Ireland avoided a “divisive” debate when it passed its Gender Recognition Act (GRA) in 2015, though discussion around the issue is now becoming more heated, an Irish legislator has told MSPs.

Senator Regina Doherty, of the Irish Seanad, spoke to Holyrood’s Equalities Committee as it scrutinises similar legislation going through the Scottish Parliament.

The Fine Gael politician spoke about the passage of the Irish GRA and the subsequent review into the law she led while Minister for Social Protection.

The Gender Recognition Reform (Scotland) Bill would reduce the length of time required for a trans person to live in their acquired gender from the current two years to three months, with a subsequent three-month reflection period.

Opponents of the Bill say it could impact on the rights of women and girls, allowing access to single-sex spaces and services along with consquences in sports.

Ms Doherty said Ireland had not experienced the divisive debates seen in the US or UK in 2015 or during her review, and the Irish GRA was working “incredibly well” for adults.

She said: “We’re experiencing that divisive debate starting now.

“And there’s a very small but growing campaign, looking and seeking for us to repeal the Gender Recognition Act of 2015.

“So I fear we might have a summer of discontent ahead of us, but I think if we act with the dignity that we have acted with up to date, and recognise that every human being regardless of their gender, deserves to be treated with respect, and compassion and humanity – I think we’ll hold on to the values that we espoused in the legislation of 2015.”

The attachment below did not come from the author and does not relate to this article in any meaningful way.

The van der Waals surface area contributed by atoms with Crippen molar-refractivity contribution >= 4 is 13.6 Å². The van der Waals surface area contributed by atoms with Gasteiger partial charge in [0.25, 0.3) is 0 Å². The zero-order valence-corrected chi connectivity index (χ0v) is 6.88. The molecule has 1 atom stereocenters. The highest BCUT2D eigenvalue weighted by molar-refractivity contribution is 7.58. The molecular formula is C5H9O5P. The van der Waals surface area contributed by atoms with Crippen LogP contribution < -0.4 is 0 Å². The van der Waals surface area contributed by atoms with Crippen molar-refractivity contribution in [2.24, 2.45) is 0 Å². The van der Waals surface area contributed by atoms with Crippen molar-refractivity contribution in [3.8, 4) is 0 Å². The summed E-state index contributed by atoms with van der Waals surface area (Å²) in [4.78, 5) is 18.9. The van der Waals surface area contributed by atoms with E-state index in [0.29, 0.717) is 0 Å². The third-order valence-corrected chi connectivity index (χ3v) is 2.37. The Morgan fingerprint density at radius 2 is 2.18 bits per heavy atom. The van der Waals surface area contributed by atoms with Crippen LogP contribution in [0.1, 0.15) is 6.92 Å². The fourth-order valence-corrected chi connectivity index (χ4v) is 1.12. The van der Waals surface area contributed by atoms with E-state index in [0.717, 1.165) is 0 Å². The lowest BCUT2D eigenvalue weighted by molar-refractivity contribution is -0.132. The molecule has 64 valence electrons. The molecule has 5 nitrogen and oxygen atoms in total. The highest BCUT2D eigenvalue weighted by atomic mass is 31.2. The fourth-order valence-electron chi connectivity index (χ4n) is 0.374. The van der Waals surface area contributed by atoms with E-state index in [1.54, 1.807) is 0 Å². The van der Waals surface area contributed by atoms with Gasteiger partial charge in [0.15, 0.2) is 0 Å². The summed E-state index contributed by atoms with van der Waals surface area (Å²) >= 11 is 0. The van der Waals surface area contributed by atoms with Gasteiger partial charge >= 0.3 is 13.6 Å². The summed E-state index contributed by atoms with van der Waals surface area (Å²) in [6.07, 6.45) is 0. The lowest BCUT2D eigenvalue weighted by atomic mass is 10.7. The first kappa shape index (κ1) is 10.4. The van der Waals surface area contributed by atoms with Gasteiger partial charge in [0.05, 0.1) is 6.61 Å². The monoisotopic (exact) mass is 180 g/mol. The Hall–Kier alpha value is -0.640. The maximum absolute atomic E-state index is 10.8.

She said there was opposition around proposals to use the phrase “pregnant people” rather than “pregnant women”.

Ms Doherty said: “There have been a number of organisations that have developed in the last number of weeks.

“A number of women have come together around the idea that first of all, you won’t disrespect women and you won’t diminish my role in society by bunching me into ‘pregnant people’.”

The senator said the proposals were not intended to diminish the role of women in society but to recognise that more than one gender could get pregnant.

Ms Doherty was asked about women’s ability to access single-sex spaces and whether men had abused the self-declaration model.

The senator said the notion of a man dressing up as a woman and getting a gender recognition certificate in order to threaten women in single-sex spaces was “fanciful”.

She said: “To me, it’s kind of fanciful when you recognise that in the Irish state women have issues with regard to safety because of male violence.

“I don’t think a man who wants to be violent towards a woman needs to go to the extent of changing his certificate – gender – through a certificate so that he can get access to me in the dressing room of Zara or wherever it happens to be.”

Ms Doherty said women did not need to feel diminished in their gender identity because there are now other genders. She said there are now around nine genders, whereas generations ago there were only two.

She said: “I don’t think my womanhood, my femininity, my role in society as a mother – I don’t think any of those things are diminished by the fact that there are trans women, trans men, non-binary, intersex.

“I don’t think any of those things diminish my role and my contribution to society.”